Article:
By establishing a database to serve as a “single version of the truth,” you can ensure that your enterprise data is always stored in a consistent and non-redundant manner. That makes for more efficient operations and more reliable data.
Final thoughts on reliable IT
Reliability is one of the cornerstones of any successful IT department. Your IT resources—software, hardware, backups and networks—all need to be reliable in order for your business to stand a chance at success.
Having reliable IT for small business means that your processes can work at maximum efficiency, without unexpected interruptions. It means that your business can reach its full potential, enhanced by the right technology, instead of technology holding you back.
If your company is struggling to meet the standards of IT reliability you need to run your business, you may want to reach out to your IT support partner. That’s why they’re there. Their strategic advice should help you achieve reliable IT services, boosting everything from productivity to ROI.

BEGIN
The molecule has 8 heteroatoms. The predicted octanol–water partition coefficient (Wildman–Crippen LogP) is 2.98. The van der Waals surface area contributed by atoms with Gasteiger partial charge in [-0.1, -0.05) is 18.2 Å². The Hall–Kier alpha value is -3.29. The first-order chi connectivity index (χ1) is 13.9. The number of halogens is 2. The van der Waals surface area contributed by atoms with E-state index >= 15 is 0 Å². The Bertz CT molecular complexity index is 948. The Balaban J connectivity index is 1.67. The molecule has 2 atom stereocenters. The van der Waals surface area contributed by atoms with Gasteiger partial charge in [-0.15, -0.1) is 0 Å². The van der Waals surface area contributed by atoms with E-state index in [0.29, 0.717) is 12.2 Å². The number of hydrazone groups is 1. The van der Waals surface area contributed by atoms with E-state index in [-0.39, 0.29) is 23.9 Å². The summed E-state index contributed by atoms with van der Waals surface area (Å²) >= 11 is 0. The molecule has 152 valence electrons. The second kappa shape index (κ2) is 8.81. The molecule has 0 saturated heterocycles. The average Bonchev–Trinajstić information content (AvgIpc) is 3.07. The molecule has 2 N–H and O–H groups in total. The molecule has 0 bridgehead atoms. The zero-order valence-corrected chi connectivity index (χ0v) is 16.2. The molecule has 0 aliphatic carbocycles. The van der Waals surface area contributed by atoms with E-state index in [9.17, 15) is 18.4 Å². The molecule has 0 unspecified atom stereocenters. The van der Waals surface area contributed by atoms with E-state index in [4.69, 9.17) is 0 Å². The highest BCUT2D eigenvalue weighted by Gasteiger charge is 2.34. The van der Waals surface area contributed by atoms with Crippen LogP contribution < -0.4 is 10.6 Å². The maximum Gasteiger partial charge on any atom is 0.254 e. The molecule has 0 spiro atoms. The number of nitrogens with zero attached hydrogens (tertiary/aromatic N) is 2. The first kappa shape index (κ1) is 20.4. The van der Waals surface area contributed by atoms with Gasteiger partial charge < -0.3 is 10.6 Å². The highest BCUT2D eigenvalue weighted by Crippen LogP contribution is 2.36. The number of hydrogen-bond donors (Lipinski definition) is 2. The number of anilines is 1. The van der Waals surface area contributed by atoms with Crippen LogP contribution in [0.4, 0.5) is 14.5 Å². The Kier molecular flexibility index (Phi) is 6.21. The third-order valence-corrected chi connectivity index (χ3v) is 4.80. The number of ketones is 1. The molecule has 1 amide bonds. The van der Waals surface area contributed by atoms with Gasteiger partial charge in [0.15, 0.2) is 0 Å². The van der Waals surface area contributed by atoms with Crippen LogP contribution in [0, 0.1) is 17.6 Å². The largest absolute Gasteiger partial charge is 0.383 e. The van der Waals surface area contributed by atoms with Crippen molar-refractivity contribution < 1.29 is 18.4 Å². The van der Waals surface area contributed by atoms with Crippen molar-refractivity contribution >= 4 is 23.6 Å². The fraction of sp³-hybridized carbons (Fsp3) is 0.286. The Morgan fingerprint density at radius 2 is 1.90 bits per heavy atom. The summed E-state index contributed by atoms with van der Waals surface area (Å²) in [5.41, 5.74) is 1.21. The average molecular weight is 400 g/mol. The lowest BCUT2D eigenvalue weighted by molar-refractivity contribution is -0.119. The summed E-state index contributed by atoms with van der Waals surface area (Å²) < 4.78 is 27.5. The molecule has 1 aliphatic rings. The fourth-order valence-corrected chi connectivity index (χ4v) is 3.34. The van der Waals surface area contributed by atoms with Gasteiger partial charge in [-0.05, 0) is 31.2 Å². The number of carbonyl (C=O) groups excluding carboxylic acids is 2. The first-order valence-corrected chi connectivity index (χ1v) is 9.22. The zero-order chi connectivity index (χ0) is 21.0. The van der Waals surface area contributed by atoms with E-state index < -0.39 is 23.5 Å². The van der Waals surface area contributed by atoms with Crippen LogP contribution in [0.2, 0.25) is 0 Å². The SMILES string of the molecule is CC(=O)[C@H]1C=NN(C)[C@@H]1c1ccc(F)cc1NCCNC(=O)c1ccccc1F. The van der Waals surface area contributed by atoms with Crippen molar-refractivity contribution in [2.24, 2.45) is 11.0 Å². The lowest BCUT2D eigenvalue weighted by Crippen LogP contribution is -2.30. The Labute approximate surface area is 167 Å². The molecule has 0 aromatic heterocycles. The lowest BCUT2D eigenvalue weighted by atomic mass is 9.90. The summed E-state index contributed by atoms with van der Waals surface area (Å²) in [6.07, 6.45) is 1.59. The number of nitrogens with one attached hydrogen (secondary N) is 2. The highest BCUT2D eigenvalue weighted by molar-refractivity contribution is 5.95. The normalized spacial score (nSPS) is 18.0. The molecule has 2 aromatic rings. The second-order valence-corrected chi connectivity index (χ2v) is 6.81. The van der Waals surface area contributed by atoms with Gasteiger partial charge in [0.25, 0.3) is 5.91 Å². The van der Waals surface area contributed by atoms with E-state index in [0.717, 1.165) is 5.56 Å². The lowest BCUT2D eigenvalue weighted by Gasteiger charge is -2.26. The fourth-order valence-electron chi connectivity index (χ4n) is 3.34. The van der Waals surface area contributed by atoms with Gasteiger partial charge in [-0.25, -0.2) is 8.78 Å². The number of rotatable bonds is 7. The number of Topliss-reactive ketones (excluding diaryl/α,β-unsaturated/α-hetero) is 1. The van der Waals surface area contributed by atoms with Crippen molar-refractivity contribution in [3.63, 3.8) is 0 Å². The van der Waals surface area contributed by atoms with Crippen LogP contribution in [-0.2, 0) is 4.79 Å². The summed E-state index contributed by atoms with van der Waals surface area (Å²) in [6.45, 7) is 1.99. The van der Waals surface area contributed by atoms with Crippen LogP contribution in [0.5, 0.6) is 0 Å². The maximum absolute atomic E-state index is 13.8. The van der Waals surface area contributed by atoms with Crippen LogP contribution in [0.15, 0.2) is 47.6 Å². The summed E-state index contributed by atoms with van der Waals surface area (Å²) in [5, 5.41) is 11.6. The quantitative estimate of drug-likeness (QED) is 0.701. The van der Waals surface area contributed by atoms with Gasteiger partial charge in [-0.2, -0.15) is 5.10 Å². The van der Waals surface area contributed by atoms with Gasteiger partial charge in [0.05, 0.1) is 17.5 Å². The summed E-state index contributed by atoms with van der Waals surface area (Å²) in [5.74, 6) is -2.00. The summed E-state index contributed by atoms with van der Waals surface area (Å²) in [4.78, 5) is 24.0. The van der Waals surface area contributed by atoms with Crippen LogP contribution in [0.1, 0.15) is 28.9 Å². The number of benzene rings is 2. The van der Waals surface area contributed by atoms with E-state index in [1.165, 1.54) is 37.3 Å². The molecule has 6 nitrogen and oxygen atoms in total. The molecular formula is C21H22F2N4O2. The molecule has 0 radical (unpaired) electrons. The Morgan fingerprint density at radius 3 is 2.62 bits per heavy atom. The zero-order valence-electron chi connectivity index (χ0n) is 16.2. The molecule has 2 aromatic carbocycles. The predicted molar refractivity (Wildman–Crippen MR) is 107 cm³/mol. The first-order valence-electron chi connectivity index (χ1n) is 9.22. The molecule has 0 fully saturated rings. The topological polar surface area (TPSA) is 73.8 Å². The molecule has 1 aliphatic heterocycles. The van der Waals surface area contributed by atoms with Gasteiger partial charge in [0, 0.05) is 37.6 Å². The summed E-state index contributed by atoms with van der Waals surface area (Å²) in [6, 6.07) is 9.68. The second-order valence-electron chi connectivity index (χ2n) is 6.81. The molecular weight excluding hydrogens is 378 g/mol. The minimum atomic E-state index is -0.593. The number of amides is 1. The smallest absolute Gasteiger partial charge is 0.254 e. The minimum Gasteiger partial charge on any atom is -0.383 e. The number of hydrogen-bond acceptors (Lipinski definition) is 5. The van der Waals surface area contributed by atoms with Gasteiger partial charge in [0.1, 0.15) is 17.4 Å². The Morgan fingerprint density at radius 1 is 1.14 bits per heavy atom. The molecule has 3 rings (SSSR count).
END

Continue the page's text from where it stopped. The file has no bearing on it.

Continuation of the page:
Ellen W. Jennings, CEO of BEI
Ellen is the Owner and CEO of Business Engineering, Inc.—or BEI—a Managed IT Services Provider. BEI was founded in 1987 and serves a variety of businesses in the U.S., with a majority headquartered right here in the Washington, DC area. Ellen spearheads the marketing and sales for BEI, while also serving as an account manager for several clients. She is loves to volunteer, read and cook in her free time. Ellen received her undergraduate degree in Computer Science at The University of Virginia and her MBA from the Harvard Business School. Connect with her on Facebook or LinkedIn.